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cadet blogs

Indoor Track and Beyond

(Athletics, Class of 2015) Permanent link
Kearney Photo I slap my legs a few times, bounce up and down, and brace myself for the baton. I watch as Jordan Lee flies past a few guys and is all of a sudden in the top 3. 1:53, 1:54, 1:55… I grab the baton and take off. It’s a surreal moment, flying on the banked track of Boston University, barely hearing my own breathing next to the roar of the crowd.


One year earlier, I had thought my track days were done; I had pushed my body too hard and my shins were in constant pain. The dreams of becoming a state champion had vanished, the hopes of running a school record gone. I could barely go on a 30 minute run without stopping to limp; the multitude of injuries had left me with bitter memories of a potential unfulfilled. I was tired.


I talked myself into doing cross country again at the Academy; my passion for the sport was far greater than the pain of my shins. I knew that with the lack of running I had done in the past few months, my season would not be very pretty, but it was worth it. Getting out of formal room and wing, traveling to different meets across Connecticut and Massachusetts, and running with a bunch of fast guys made the season a good one. Plus, the base I built for track helped a ton.


I sprint toward the finish, raising my arm to pass the baton to my teammate James Martin. I am no longer in the top 3, but I know our team is on pace for a great 4X800 meter relay time. The field was incredible, featuring many Division I schools, and just making the meet was a feat in itself. Now it was up to our last two legs.


James cruised through his 800, and as he passed the baton over to our anchor Ryan Hub, I knew we were in position for a tremendous PR. As Ryan crossed the line, we glanced at the clock and I didn’t believe what I saw.


8:00 for the 4X8. We had run a 13 second PR. I even ran a PR on my 800 split, proving to myself that I had finally come back from my high school injuries and that this was the start of something incredible for our team. With one sophomore and three freshmen, the road ahead looks promising.


As I write this, I’m on the train back home from New York City, where we just ran our 4X8 team at the ECAC championships at the New York Armory. The Armory is perhaps the greatest track facility I’ve ever been too; the entire building is dedicated to track and field. With the 8 flat we had run the previous week, we had qualified for ECACS, bettering the entry mark by 8 seconds. At the beginning of the season if you had said I’d be running in ECACS, I would have probably laughed at you. Even though we did not get a PR today, we still ran a solid 8:05 and the overall experience was amazing. I know our team will do great things in the near future. I’m excited to see how far the United States Coast Guard Academy Cross Country/Distance Track Teams can go in the future. Stay tuned.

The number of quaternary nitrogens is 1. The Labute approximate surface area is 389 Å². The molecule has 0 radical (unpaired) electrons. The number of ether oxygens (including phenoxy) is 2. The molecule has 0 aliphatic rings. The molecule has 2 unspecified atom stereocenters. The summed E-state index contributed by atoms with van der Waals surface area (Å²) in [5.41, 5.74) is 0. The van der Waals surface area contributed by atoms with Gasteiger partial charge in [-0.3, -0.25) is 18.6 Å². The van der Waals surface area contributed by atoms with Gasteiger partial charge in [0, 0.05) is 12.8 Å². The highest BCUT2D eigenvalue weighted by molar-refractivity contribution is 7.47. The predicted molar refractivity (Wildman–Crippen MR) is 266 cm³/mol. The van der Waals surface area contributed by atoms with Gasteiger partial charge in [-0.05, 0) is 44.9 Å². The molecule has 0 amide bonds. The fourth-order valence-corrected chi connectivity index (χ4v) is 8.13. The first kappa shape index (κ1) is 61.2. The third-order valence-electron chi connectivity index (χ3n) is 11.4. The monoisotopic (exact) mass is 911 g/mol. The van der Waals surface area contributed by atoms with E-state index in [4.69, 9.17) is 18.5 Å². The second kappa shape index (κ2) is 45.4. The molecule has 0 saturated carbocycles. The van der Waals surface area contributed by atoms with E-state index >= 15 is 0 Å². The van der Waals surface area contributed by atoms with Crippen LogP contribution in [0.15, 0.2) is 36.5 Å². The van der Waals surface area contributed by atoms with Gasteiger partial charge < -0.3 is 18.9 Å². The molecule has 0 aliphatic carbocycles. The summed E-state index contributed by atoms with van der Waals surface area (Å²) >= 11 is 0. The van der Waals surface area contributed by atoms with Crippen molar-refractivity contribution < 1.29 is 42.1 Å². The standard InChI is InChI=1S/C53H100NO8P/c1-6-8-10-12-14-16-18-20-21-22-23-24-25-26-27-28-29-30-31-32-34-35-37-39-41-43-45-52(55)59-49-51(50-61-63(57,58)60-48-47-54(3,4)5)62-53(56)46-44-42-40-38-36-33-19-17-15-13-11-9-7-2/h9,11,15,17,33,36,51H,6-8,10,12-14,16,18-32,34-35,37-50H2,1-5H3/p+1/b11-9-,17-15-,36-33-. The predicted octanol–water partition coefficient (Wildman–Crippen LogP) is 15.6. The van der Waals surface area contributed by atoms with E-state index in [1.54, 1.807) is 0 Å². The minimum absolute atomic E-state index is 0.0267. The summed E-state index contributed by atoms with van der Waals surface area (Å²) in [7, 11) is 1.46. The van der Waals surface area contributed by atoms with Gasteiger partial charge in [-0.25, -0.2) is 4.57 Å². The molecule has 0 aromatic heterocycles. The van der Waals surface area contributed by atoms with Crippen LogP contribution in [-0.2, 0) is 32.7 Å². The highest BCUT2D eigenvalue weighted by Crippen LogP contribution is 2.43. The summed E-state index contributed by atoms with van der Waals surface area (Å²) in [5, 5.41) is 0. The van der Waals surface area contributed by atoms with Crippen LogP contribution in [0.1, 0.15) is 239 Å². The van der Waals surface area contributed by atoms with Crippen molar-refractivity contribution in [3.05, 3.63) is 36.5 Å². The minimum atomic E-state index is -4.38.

More about Zachary.


Spring Stream of Consciousness

(The Cadet Experience, Class of 2015) Permanent link
Sherman Photo For once I didn’t have something pre-planned about which to write, which is pretty shocking. I’ll start with this: “Spring break was last week.” I’ll do a short stream of consciousness entry to for this blog. I guess it kind of fits with the coming of spring—spring rains filling the streams…? I don’t know.


For break I went home, but I got sick, so I really didn’t do anything super exciting; it was nice to not have to do any schoolwork, though. I did get to meet with a family that contacted me through reading my blog. I enjoyed telling them all about the Academy and answering their questions. I also received several emails from prospective cadets with questions (keep them coming, please!), so, while I wasn’t on official “recruiting leave” (R-Leave), I like to tell people that I did as much recruiting for the Academy as had I actually been on R-Leave.


And now we’re back, racing to the end of the year. It’s been so nice lately. I love it! Spring is probably my favorite season—I like the “thawing” feeling after winter…even though this one wasn’t that cold. Nevertheless, the time change has been really nice. It stays bright out so much later; to me, it makes the day seem longer.


In literature, we’ve been doing a poetry study. Spring reminds me of a poem I read for my Advanced Placement (AP) literature class. It’s called “The Motive for Metaphor” by Wallace Stevens. You should definitely read the whole poem, but I’ll put the most applicable stanza (2nd stanza) here: 


“In the same way, you were happy in spring,
With the half colors of quarter-things,
The slightly brighter sky, the melting clouds,
The single bird, the obscure moon—”


I think part of my excitement is simply the fact that things are moving forward. I can’t believe that I’m almost done (3/4 of the way there) with my freshman year of college! This is definitely an exciting time at the Academy—everyone is looking forward to the summer that lies ahead. The Thursday before Spring Break was Billet Night, so all the 1/c cadets (seniors) found out where and what their first assignment is. The 3/c cadets (sophomores) just found out their assignments for Swab Summer—what type of cadre they are going to be (Swab Summer, AIM, for example). Soon, we, the 4/c cadets (freshmen), and the 2/c cadets (juniors) will find out where we will be in the fleet this summer.